For most patients, there is no indication for cervical preparation prior to the procedure. and the cervix can be opened manually using rigid dilators at the time of the procedure. Patient characteristics may influence a provider’s decision to use other agents to prepare the cervix preoperatively, such as higher gestational age (more than 12 weeks), nulliparity, adolescent age, or known cervical stenosis. Although institutions and different organizations may have preferred cervical preparation methods, such as osmotic dilators or misoprostol (Cytotec; Pfizer), no standardized recommendation is best in the first trimester (Table 121). Although dilation may be improved with cervical preparation, it has not been shown to reduce pain during the procedure.21,22
When discussing first-trimester procedural abortion, options for sedation and pain management may influence a patient’s preference. Although some clinics offer deep sedation, most only offer this level of sedation in a surgery center or hospital operating room.19 In either setting, cervical anesthesia, commonly with lidocaine 1% 20 mL (although other agents can be used), as a paracervical or intracervical block significantly reduces procedural pain.23 A lidocaine 1% 20-mL solution is the equivalent of 200 mg, which is below the threshold for lidocaine toxicity. Methods to reduce toxicity include drawing back the syringe prior to injection to ensure the injection is not intravascular and monitoring for signs/symptoms of lidocaine toxicity (odd taste, ringing in ears, difficulty breathing, seizure, respiratory arrest).24,25 Patients interested in additional sedation in an office setting can be offered intravenous fentanyl and/or midazolam in the setting of appropriate cardiovascular monitoring.26 Fentanyl can be dosed initially at 50 mcg to 100 mcg, with a maximum of 200 mcg. Midazolam can be dosed initially at 1 mg to 3 mg and a maximum of 4 mg.27 Oral opioids, oral anxiolytics, and inhaled nitrous oxide are all significantly less effective than intravenous sedation.28-31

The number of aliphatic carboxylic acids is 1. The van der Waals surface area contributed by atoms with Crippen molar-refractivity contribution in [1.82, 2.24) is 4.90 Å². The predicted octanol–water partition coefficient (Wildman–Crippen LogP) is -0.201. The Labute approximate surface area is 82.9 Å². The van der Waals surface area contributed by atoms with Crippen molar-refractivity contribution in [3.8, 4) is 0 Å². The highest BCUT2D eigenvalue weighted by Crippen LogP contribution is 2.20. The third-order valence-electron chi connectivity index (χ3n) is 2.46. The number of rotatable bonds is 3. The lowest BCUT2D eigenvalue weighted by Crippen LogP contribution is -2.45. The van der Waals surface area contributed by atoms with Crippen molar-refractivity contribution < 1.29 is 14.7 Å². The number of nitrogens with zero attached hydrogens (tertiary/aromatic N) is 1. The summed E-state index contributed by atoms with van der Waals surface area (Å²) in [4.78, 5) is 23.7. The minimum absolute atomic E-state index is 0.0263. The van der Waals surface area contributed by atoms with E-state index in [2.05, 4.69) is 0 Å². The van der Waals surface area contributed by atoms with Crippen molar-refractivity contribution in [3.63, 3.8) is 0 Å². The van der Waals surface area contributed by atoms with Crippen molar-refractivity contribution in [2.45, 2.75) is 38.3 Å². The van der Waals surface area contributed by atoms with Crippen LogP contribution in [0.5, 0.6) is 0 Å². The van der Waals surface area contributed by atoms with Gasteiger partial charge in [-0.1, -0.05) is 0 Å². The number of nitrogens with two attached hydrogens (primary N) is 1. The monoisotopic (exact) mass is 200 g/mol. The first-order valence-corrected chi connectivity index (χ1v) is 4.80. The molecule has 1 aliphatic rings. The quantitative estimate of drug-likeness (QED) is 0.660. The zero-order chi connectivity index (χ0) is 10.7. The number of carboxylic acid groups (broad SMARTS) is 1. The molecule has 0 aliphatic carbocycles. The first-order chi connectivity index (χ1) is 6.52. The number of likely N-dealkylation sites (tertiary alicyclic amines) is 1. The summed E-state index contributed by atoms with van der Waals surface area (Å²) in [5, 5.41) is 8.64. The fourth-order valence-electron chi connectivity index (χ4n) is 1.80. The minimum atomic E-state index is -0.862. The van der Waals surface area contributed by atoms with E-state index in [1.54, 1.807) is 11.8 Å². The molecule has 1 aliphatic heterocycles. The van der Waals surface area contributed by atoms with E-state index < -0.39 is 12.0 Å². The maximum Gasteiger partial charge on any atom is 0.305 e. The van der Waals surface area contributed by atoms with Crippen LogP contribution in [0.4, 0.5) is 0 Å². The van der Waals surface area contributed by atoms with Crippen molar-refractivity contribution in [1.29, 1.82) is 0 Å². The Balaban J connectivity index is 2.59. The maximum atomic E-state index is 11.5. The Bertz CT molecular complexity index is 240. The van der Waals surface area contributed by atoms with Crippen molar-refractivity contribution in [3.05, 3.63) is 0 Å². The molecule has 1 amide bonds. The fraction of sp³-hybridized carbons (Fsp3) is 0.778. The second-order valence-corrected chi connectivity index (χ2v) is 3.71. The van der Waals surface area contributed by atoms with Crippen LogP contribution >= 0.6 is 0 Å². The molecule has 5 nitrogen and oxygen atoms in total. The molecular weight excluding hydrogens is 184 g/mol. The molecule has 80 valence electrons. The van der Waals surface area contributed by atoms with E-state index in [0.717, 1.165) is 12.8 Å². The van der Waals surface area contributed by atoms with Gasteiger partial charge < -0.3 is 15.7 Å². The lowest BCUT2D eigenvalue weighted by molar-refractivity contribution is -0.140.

The most effective medication abortion regimens are a combination of mifepristone and misoprostol, for which research supports use at any gestational age through 11 weeks (77 days) in a home setting.32 However, the efficacy declines substantially with advancing gestational age, which is important for counseling and may impact a patient’s decision when considering medications or a procedure. Mifepristone weakens the implantation site but rarely causes abortion by itself, which is why it is approved by the FDA to be used with misoprostol, which induces myometrial contractions that result in pregnancy expulsion.